Brain sugar levels control the “ACT NICE” button in the brain
Those who have been victims of my physiology will appreciate that science has unveiled the connection between my glucose levels and my demeanor. A recent study published in the journal of Aggressive Behaviour shows the brain’s sugar supply is the on/off button for acting NICE.
Researchers believe that avoiding aggressive impulses takes self-control and self-control takes a lot of energy. The brain’s fuel supply is glucose so a shortage can lead to thunderous outbursts and hostility.
“Starved” students more aggressive
The study “starved” 62 college students and then sent them into battle so to speak. The battle was a computer game designed to quantify their levels of aggression. Shortly before commencing the game, the students received either a glass of sugar sweetened lemonade or lemonade sweetened with a sugar substitute. Those without the sugar were significantly more aggressive when playing the game.
Diving into the cookie jar is not the answer
Don’t get all excited that now you can justify the cookies and cola with a…
“I need to eat this to act nice ! It is good for society etc.”
The cookies and cola will pour way too much glucose into your system which often causes the glucose levels to drop too low. Low sugar is exactly what you’re trying to avoid so that you can be NICE.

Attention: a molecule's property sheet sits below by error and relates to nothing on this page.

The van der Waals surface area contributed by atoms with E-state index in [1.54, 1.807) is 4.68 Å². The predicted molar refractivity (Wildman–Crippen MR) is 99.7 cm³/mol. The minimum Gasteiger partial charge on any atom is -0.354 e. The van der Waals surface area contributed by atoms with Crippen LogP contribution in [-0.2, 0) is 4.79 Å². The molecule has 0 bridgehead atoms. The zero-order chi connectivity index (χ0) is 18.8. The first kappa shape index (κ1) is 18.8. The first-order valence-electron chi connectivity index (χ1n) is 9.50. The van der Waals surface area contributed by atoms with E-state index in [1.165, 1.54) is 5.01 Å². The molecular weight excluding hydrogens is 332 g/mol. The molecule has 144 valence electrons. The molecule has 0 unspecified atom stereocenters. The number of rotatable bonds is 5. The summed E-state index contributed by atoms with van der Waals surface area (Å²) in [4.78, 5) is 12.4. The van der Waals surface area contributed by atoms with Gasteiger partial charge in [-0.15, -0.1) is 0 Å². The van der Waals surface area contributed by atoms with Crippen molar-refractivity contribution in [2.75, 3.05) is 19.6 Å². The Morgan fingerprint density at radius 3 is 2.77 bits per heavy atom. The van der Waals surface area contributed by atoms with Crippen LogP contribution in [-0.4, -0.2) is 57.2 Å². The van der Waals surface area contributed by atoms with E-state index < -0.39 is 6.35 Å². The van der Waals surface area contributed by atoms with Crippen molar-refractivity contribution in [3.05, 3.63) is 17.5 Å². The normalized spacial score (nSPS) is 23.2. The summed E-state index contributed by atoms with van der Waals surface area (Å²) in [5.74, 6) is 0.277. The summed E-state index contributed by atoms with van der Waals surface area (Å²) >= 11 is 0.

The take home message from this study is to draw attention to the need to watch your glucose levels throughout the day i.e. keep the fuel supply constant. You do not want to allow glucose levels to drop too low.
One of the easiest ways to accomplish this is simply to eat regularly, experts say every 4-5 hours is about right.
Get a sugar fix to improve the mood
So, if you need to have a difficult conversation which could turn “ugly”, arm yourself with a quick cup of sugar sweetened tea before you open your mouth. And at the end of a long stressful day at the office, have that last coffee for the road with a big heap of sugar and sail through the afternoon peak hour untouched by road rage.Sweetened blood cools hot tempers: physiological self-control and aggression. Aggressive Behavior (2010) 37(1):73-80; C. Nathan DeWall, Timothy Deckman, Matthew T. Gailliot, Brad J. Bushman.
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Did you learn something new or do you have a different perspective ? I’d love to hear from you so post me a comment below…..